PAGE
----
“The feeling of seeing 60000 people giving you a standing ovation is something that doesn't happen to just everybody,” Carmichael said. “It s something that has got to stick in your memory and give you a good feeling over and over again.” 


Hernandez, Carmichael, and several other athletes who have had similar moments of triumph were in town Wednesday night. 


And the reason they were was a bunch of kids whose prospects for being a winner are slight unless somebody gives a damn. 


The somebodies are a group of people known as the Child Guidance Clinic of Philadelphia. They deal with emotionally-disturbed children, autistic children, those with learning disabilities and other mental handicaps. And unlike most other centers of this type, they involve the entire family in the treatment. 


Three years ago, the clinic, open to anyone in the Delaware Valley, was fighting a two-strike count financially. Then it got a guardian angel named Garry Maddox. 


"Somebody asked me to go down there for a few minutes; just a routine appearance,” the Philadelphia Phillies’ centerfielder said. "I didn't even think about it until somebody reminded me. And I went down there thinking it was just another obligation.” 


Larry Bowa remembers those few minutes: “More like two or three hours. He got hooked one afternoon, came back to the park and talked me and Mike (Schmidt) into going down there with him." 


The upshot of this was last night's celebrity roast at the Boardwalk Regency, along with a combination bowling tournament-disco night tonight in Cherry Hill and a golf tournament in the spring.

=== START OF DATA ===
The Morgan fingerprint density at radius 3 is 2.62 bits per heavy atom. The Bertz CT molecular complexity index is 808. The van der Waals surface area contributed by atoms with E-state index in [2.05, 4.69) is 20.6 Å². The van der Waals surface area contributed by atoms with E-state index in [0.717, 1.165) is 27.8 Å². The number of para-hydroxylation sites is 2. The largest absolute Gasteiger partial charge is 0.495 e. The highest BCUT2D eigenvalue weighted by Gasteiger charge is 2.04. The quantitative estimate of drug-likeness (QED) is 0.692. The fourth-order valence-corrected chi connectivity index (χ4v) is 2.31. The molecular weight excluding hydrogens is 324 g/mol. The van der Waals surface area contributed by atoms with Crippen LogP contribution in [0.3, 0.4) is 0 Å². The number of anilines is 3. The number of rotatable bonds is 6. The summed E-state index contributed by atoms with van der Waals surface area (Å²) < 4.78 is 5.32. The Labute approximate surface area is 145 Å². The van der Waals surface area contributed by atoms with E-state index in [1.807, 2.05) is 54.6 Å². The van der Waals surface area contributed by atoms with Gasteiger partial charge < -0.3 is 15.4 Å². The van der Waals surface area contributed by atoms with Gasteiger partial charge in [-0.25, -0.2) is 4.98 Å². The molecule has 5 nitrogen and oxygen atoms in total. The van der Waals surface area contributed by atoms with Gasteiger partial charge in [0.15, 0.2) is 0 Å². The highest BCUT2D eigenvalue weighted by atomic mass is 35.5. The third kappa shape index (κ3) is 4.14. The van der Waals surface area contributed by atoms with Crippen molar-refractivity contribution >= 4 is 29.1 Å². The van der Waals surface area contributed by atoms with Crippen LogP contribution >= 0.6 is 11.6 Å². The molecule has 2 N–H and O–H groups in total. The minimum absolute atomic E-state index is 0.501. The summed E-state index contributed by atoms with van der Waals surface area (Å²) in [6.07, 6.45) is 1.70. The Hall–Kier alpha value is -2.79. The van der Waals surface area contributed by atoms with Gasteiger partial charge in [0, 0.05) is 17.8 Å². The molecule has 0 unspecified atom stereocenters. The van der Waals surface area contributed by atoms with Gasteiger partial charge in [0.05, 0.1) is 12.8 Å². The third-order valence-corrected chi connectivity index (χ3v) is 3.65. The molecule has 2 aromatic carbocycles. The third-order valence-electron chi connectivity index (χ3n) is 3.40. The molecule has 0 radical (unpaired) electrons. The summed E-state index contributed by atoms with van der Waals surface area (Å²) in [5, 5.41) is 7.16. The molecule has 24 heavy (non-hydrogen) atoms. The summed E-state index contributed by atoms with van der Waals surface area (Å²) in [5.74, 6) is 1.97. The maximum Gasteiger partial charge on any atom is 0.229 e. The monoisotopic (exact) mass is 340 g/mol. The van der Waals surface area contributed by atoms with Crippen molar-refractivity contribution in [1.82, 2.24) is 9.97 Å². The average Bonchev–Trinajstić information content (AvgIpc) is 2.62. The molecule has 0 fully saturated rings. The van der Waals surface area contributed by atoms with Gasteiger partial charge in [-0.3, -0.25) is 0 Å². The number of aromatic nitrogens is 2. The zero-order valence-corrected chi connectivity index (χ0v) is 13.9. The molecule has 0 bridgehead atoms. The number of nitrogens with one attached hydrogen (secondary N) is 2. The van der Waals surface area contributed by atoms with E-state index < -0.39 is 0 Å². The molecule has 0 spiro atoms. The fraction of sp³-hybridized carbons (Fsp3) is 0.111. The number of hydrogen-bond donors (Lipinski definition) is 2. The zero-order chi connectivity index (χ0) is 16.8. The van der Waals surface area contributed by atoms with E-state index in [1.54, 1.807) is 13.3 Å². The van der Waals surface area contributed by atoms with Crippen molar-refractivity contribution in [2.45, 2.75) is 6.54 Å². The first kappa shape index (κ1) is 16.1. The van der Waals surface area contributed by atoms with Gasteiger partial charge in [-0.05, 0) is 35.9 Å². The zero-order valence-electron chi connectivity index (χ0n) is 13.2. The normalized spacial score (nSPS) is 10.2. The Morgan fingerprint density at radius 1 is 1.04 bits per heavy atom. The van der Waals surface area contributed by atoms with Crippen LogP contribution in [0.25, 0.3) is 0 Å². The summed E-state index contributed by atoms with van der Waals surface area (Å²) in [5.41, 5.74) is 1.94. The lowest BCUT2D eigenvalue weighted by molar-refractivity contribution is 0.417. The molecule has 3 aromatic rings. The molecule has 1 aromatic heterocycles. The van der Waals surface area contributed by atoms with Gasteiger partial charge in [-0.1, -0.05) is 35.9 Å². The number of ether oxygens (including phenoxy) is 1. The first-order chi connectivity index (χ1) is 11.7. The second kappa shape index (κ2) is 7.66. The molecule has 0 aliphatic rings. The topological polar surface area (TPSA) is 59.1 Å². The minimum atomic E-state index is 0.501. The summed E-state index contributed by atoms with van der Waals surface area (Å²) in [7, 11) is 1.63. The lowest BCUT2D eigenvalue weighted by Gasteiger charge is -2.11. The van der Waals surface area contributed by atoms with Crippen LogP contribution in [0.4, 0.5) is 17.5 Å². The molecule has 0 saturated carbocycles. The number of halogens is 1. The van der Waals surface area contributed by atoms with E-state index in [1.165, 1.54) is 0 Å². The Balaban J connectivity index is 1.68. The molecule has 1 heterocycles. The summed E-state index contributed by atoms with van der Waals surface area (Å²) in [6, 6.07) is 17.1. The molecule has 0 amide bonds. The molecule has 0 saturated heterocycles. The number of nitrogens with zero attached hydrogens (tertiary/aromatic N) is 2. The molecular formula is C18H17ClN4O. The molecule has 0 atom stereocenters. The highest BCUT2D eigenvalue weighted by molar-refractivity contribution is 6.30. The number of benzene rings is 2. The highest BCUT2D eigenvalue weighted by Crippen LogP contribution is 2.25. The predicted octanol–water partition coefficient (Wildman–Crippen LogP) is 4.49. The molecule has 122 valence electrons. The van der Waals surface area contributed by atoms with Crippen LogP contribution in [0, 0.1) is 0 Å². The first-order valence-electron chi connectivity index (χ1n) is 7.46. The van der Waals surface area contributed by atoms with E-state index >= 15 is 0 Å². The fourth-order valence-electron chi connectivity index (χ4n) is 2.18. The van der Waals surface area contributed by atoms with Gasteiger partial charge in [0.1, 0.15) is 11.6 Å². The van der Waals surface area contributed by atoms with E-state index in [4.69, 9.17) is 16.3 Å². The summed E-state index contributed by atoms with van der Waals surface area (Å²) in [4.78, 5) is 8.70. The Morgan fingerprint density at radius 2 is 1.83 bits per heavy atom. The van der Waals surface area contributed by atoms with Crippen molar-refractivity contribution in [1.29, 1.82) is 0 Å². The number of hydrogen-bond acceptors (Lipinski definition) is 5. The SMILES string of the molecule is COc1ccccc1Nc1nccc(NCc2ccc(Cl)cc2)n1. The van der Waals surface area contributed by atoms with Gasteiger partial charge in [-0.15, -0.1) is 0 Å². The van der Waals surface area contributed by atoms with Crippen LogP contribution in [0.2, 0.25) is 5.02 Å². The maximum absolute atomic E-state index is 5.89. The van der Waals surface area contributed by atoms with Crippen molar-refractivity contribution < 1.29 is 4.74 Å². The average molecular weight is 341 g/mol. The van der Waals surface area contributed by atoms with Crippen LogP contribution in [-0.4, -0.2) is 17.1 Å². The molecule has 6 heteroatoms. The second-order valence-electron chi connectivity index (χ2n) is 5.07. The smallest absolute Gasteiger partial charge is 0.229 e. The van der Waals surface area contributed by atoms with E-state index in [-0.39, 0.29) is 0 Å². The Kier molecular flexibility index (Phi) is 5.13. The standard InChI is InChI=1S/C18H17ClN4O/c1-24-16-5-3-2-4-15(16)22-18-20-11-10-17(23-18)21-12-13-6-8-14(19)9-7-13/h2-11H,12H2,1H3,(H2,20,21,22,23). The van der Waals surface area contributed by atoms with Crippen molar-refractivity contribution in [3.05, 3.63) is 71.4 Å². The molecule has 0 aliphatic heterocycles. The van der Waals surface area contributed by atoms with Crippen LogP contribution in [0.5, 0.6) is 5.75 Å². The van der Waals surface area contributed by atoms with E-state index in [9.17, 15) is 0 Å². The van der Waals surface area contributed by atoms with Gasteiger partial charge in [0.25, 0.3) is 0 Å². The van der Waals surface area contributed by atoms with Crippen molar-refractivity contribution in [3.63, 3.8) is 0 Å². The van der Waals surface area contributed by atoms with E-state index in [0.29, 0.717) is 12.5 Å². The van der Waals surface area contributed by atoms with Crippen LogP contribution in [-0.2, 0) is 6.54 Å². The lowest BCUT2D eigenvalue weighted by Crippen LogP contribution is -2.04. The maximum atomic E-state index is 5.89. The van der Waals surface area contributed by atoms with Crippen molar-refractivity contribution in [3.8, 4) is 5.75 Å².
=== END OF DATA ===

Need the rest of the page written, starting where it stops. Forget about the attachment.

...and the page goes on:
Half the Phillies and members of a half-dozen other Major League ball clubs from as far away as Los Angeles appeared at the $25-a seat affair.


Bowa, the Phillies' shortstop, sees it as a chance to put a little welcome reality in a world that can be very surreal. 


“You come into baseball trying to do all you can for yourself. Then you get established and find people always coming around looking to do things for you,” Bowa said. “Your world gets wrapped up in things like batting 0 for 4 or winning four or five ball games. It reminds you that there are real things going on.” 


Schmidt, active in a number of charities himself, thinks that he could do more much more. 


“Garry is the one who spends the time doing the leg work,” Schmidt said. “He's buried himself in this organization and the kids it works with. That’s the kind of work that really counts. What the rest of us do is entertaining, and it helps. But it is not all that we could do.”